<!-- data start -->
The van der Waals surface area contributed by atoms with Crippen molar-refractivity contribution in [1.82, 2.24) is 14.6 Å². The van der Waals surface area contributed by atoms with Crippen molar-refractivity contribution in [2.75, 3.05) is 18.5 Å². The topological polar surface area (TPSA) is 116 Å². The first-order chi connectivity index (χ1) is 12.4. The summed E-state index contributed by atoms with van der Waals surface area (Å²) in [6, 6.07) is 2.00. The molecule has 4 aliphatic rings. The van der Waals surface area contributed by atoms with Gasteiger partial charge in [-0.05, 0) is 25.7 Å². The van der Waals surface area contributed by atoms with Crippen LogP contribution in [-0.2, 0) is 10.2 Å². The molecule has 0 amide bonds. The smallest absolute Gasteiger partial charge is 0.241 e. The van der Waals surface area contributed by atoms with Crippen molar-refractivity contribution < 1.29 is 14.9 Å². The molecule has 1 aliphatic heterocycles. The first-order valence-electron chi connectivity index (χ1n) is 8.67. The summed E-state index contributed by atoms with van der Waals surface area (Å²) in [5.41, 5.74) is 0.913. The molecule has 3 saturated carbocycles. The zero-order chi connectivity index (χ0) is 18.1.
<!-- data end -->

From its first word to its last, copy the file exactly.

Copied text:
The van der Waals surface area contributed by atoms with Crippen molar-refractivity contribution in [1.82, 2.24) is 14.6 Å². The van der Waals surface area contributed by atoms with Crippen molar-refractivity contribution in [2.75, 3.05) is 18.5 Å². The topological polar surface area (TPSA) is 116 Å². The first-order chi connectivity index (χ1) is 12.4. The summed E-state index contributed by atoms with van der Waals surface area (Å²) in [6, 6.07) is 2.00. The molecule has 4 aliphatic rings. The van der Waals surface area contributed by atoms with Gasteiger partial charge in [-0.05, 0) is 25.7 Å². The van der Waals surface area contributed by atoms with Crippen LogP contribution in [-0.2, 0) is 10.2 Å². The molecule has 0 amide bonds. The smallest absolute Gasteiger partial charge is 0.241 e. The van der Waals surface area contributed by atoms with Crippen molar-refractivity contribution < 1.29 is 14.9 Å². The molecule has 1 aliphatic heterocycles. The first-order valence-electron chi connectivity index (χ1n) is 8.67. The summed E-state index contributed by atoms with van der Waals surface area (Å²) in [5.41, 5.74) is 0.913. The molecule has 3 saturated carbocycles. The zero-order chi connectivity index (χ0) is 18.1.